Lonely Planet is an excellent site to check out for ideas – it has a brilliant blog.

There’s also Atlas Obscura, in case you feel you have done it all from a travel front, which offers endless weirdly wonderful tourist spots from across the world.

And of course, we have plenty of suggestions for you on Lifehack: World’s 10 Best Destinations To Travel Alone

7. Volunteer

All it takes to find a worthy cause is a quick Google search. It may be a local cat shelter needing volunteers to take care of its felines at weekends, supporting the local library, or at a sporting event (motorsport races always need track marshals, for example).

Wherever you volunteer, there will be other volunteers, too, making it a fun way to get to meet new people. It’s also something to add to your CV/résumé.

8. Join (or even start) a book or film club

You can find plenty of these already set up on the likes of Meetup. But if there isn’t one in your local community, then you can start one.

Books or films are an easy choice to get a conversation going, as you’re rarely like to find people who hate films.

Simply ask someone what films they like and you will be off for hours. Ask someone about their favourite author and you will get the same result.

9. Late night classes

If you want to learn something new, and meet a batch of new people whilst you’re at it, then here’s a rewarding option. Have a search on Google for late night classes or adult training courses in your area. You will pretty much immediately meet a group of people with a shared interest.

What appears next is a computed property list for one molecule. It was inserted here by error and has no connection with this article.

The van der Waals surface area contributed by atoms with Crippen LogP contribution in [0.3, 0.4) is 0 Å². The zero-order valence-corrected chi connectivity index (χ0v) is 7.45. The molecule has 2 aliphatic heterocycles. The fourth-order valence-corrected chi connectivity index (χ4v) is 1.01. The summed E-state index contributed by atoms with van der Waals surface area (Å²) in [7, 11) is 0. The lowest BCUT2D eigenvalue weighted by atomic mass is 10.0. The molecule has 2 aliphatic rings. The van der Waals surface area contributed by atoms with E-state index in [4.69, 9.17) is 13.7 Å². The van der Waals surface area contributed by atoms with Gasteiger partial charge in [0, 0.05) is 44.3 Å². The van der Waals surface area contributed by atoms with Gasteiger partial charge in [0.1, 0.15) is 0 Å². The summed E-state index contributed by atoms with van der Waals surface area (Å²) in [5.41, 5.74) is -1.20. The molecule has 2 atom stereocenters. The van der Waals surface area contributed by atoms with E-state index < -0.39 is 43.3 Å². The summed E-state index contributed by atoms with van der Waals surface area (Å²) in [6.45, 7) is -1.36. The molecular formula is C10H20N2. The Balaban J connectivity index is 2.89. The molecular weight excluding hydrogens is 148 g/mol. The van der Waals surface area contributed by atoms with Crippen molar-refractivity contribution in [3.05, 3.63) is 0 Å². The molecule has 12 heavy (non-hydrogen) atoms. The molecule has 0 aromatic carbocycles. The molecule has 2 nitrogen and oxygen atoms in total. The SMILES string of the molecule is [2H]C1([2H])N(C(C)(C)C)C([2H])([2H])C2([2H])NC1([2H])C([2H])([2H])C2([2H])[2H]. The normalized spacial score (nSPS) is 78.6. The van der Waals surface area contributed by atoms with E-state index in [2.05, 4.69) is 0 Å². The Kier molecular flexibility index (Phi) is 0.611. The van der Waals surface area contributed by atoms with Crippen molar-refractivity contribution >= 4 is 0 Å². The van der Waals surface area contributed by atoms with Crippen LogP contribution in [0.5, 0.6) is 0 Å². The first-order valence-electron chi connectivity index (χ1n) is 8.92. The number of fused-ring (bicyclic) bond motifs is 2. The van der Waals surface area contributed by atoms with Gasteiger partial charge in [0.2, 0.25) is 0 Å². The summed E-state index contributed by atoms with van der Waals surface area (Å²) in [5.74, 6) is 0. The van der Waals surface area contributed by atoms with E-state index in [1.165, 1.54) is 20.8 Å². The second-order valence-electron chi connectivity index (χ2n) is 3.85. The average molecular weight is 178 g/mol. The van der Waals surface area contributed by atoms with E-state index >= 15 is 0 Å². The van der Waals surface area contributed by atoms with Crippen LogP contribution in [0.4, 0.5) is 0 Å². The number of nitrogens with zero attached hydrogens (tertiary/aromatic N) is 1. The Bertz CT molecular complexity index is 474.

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10. Try meet-friends apps

There’s an app for everything these days, including ones for making good friends no matter the situation you’re in. Peanut , for example, is for your mothers looking to connect – “Meet as Mamas” as the site puts it.

Or there’s Bumble BFF. This is very handy if you have found yourself in a situation where you just don’t know anybody nearby (e.g. if you have moved to a new city).

Huggle is an other: “Discover people who go to the places you go to” reads the slogan. The app filters people based on the locations you go to, what you get up to, and what you’re interested in. From there, you can connect and see where it all leads.

If you’re over 50, there’s Stitch. It’s about companionship, travel, and activities and can connect you with people locally and globally.

11. Join a sports group

Sports, asides from keeping you fit, are usually pretty sociable occasions.

Think of the likes of badminton, tennis, cycling classes, cricket, and various others. Book yourself into local matches at you have got a bit of casual competition on your hands – a great way to get natural conversation flowing.

12. Get a pet

Animals are great companions, which is a major bonus right away if you’re feeling lonely.

Whether you get a cat, dog, fish, hamster, or a pigeon (yes, these make great pets!), there are going to be other people out there who love these sorts of animals as well.

A pet dog is arguably the best option, as you can take it for walks, bond, and head to meetups (such as with the pug one in New York above). It’s an easy conversation starter, as most people can talk for hours about the various quirks of their four-legged friend.

13. Start blogging

A bit of a shift now, as the final two involve sitting behind a computer. But you can find good friends from across the world easily if you start blogging on a platform like WordPress.

With its online community, it won’t be long until you have come across lots of people you have things in common with.

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All you have to do is setup your blog (for free, if you want to) and start posting away:

Pick a topic you’re interested in, such as films, music, or food, and people will arrive to look at the content you’re publishing.

14. Online gaming

Video games aren’t for everyone, but if they have piqued your interest then there are plenty that encourage socialising (in digital form).